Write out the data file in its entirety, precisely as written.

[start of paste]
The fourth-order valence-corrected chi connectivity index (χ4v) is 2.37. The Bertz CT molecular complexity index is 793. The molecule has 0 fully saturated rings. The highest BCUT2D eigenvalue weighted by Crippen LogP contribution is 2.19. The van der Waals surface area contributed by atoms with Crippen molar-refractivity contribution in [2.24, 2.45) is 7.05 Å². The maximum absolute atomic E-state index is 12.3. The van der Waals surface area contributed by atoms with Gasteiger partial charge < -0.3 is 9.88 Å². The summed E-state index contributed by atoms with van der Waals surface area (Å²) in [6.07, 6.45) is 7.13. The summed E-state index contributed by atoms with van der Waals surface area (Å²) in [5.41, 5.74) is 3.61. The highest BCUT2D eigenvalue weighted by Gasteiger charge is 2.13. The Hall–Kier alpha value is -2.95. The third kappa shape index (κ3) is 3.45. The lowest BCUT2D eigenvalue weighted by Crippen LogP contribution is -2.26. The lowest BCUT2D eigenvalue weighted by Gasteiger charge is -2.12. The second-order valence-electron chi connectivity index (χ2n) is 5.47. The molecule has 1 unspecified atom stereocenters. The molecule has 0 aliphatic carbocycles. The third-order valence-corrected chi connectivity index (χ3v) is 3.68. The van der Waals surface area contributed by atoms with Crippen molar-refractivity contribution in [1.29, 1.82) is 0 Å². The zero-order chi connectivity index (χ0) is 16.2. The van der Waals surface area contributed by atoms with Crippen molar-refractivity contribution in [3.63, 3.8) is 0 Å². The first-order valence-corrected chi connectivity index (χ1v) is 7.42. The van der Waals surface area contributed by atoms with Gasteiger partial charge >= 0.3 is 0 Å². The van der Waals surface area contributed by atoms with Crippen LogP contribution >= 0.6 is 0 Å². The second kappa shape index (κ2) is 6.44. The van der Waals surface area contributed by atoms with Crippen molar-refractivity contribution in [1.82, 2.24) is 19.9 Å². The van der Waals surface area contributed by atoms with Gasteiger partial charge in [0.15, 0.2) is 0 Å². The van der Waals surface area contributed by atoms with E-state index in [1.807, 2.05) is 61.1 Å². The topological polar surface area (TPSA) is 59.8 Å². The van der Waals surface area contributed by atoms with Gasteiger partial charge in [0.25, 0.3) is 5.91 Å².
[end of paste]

The fourth-order valence-corrected chi connectivity index (χ4v) is 2.37. The Bertz CT molecular complexity index is 793. The molecule has 0 fully saturated rings. The highest BCUT2D eigenvalue weighted by Crippen LogP contribution is 2.19. The van der Waals surface area contributed by atoms with Crippen molar-refractivity contribution in [2.24, 2.45) is 7.05 Å². The maximum absolute atomic E-state index is 12.3. The van der Waals surface area contributed by atoms with Gasteiger partial charge < -0.3 is 9.88 Å². The summed E-state index contributed by atoms with van der Waals surface area (Å²) in [6.07, 6.45) is 7.13. The summed E-state index contributed by atoms with van der Waals surface area (Å²) in [5.41, 5.74) is 3.61. The highest BCUT2D eigenvalue weighted by Gasteiger charge is 2.13. The Hall–Kier alpha value is -2.95. The third kappa shape index (κ3) is 3.45. The lowest BCUT2D eigenvalue weighted by Crippen LogP contribution is -2.26. The lowest BCUT2D eigenvalue weighted by Gasteiger charge is -2.12. The second-order valence-electron chi connectivity index (χ2n) is 5.47. The molecule has 1 unspecified atom stereocenters. The molecule has 0 aliphatic carbocycles. The third-order valence-corrected chi connectivity index (χ3v) is 3.68. The van der Waals surface area contributed by atoms with Crippen molar-refractivity contribution in [1.29, 1.82) is 0 Å². The zero-order chi connectivity index (χ0) is 16.2. The van der Waals surface area contributed by atoms with Crippen molar-refractivity contribution in [3.63, 3.8) is 0 Å². The first-order valence-corrected chi connectivity index (χ1v) is 7.42. The van der Waals surface area contributed by atoms with Gasteiger partial charge >= 0.3 is 0 Å². The van der Waals surface area contributed by atoms with Crippen LogP contribution >= 0.6 is 0 Å². The second kappa shape index (κ2) is 6.44. The van der Waals surface area contributed by atoms with Crippen molar-refractivity contribution in [1.82, 2.24) is 19.9 Å². The van der Waals surface area contributed by atoms with Gasteiger partial charge in [0.15, 0.2) is 0 Å². The van der Waals surface area contributed by atoms with E-state index in [1.807, 2.05) is 61.1 Å². The topological polar surface area (TPSA) is 59.8 Å². The van der Waals surface area contributed by atoms with Gasteiger partial charge in [0.25, 0.3) is 5.91 Å².